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  • The characterization of Da CTSL shows

    2022-01-14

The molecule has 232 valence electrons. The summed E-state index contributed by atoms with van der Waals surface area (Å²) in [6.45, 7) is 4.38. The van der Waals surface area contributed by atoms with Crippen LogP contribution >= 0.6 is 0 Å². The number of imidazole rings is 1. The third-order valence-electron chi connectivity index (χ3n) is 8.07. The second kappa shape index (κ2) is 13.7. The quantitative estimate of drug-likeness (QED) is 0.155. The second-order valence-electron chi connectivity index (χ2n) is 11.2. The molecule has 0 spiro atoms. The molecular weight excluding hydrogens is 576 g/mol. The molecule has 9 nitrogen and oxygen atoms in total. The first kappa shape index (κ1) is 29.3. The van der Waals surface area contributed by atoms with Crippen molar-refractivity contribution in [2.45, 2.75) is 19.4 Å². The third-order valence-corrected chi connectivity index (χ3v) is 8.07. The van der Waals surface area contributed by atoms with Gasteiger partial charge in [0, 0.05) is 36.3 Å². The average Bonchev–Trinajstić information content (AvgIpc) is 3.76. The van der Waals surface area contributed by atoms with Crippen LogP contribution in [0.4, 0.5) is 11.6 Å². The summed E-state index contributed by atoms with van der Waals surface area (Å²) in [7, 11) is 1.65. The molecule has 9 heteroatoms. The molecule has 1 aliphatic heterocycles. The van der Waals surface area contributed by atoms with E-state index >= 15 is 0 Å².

The characterization of Da-CTSL1 shows that it preferentially cleaves Z-FR-AFC (Fig. 8), which has a these details phenylalanine at P2 and Da-proCTSL1 is autocatalyzed at pH 8.0 releasing an activated Da-CTSL1 that exhibits optimal activity at pH 8 indicating that the enzyme when secreted by the foregut and anterior midgut is only activated when it reaches the posterior midgut which has a basic pH (Figs. 9 and 1B, respectively), unlike other cathepsin Ls that have optimal activity in the acidic pH range (pH 5–6.5). Reports of basic cysteine proteases are rare (Otto and Schirmeister, 1997) and unusual for the cathepsins listed in the MEROPS database (Rawlings et al., 2012). Furthermore, no insect basic cathepsin L have been previously identified. Though Z-FR-AFC is an established cathepsin L substrate (Tchoupe et al., 1991), cathepsins B and H have affinities also for it. The general cathepsin inhibitor E-64 inhibits the activities of almost all cysteine proteases, including cathepsins B, H, and L (Barrett et al., 1982, Turk et al., 2012) but not cathepsin C (Rozman-Pungercar et al., 2003). Meanwhile, the inhibitor CA074 and its analogues specifically inhibit cathepsin B (Bogyo et al., 2000), whereas Z-Phe-Tyr(tBu)-diazomethylketone and analogues specifically inhibits cathepsin L (Shaw et al., 1993). Some of these inhibitors, among others, were used to characterize Da-CTSL1. To rule out cathepsin B, the specific cathepsin inhibitor, CA074, was assayed against Da-CTSL1. In the presence of CA074 (50μM), Da-CTSL1 still retained 75% of its activity (Fig. 10). The general cathepsin inhibitor E-64 and the specific cathepsin L inhibitor Z-FY(tBu)DMK only showed these details limited inhibition of Da-CTSL1 (Fig. 10). The general cathepsin inhibitor chymostatin was effective at inhibiting Da-CTSL1 (Fig. 10), perhaps because it also inhibits serine proteases that are active at a basic pH. Additionally, aprotinin, a sole serine protease inhibitor, did not inhibit Da-CTSL1 at the same concentration range at which it inhibits serine proteases. Da-CTSL1 did not hydrolyze Z-GPR-AMC, Z-VVR-AMC, Suc-AAPF-pNA and H-Arg-pNA.2HCl probably because these substrates do not fit in the active pocket of Da-CTSL1 (Fig. 3B) and thus cannot be hydrolyzed either at acidic or basic pH as was shown for Z-GPR-AMC and Z-VVR-AMC (Fig. 8). The 3D modeling of Da-proCTSL1 predicts that the propeptide becomes inserted into the groove preventing the enzyme’s substrate entry into the active groove and reaching C120 and H255 at the catalytic site (Fig. 3). The propeptide binding at the active groove is fortified by a network of fourteen hydrogen bonds (Fig. 3B and C). Our 3D model of Da-proCTSL1 is supported by a report that in B. mori incubation of a recombinant proregion of cathepsin L binds activated cathepsin L protecting it from denaturation in urea (Yamamoto et al., 1999). Mass spectrometry analysis (not shown) after SDS–PAGE analysis of purified Da-GST-proCTSL1 and Da-CTSL1 identified the cleavage site of the Da-proCTSL1from Da-CTSL1 at L109 (Fig. 2) as was predicted from homology studies with other cathepsins (Fonseca et al., 2012). Our report shows that D. abbreviatus synthesizes in its gut a unique and basic Da-CTSL1 and the enzyme is not affected by chymotrypsin-specific inhibitor TPCK (tosyl phenylalanyl chloromethyl ketone) (data not shown). Our results also suggest that 64% of all the gut total cathepsins is Da-CTSL1 that is probably activated and functions in the basic region of the insect’s gut. Unlike acidic cathepsins which denature at basic pH Da-CTSL1 is stable and maximally active at pH 8 which allows it to synergize with D. abbreviatus trypsin that is active at a basic pH and is also synthesized by the gut of D. abbreviatus (Yan et al., 1999). The interesting implication in finding an unusual cathepsin L1-like protease that comprises 64% of all the cathepsin Ls found in D. abbreviatus allows this insect to become a highly polyphagous and invasive insect and precludes inhibitors that are commonly synthesized by plants to guard against damage from feeding insects from inhibiting Da-CTSL1. This provides a mechanism for certain Coleoptera to support polyphagy and invasiveness.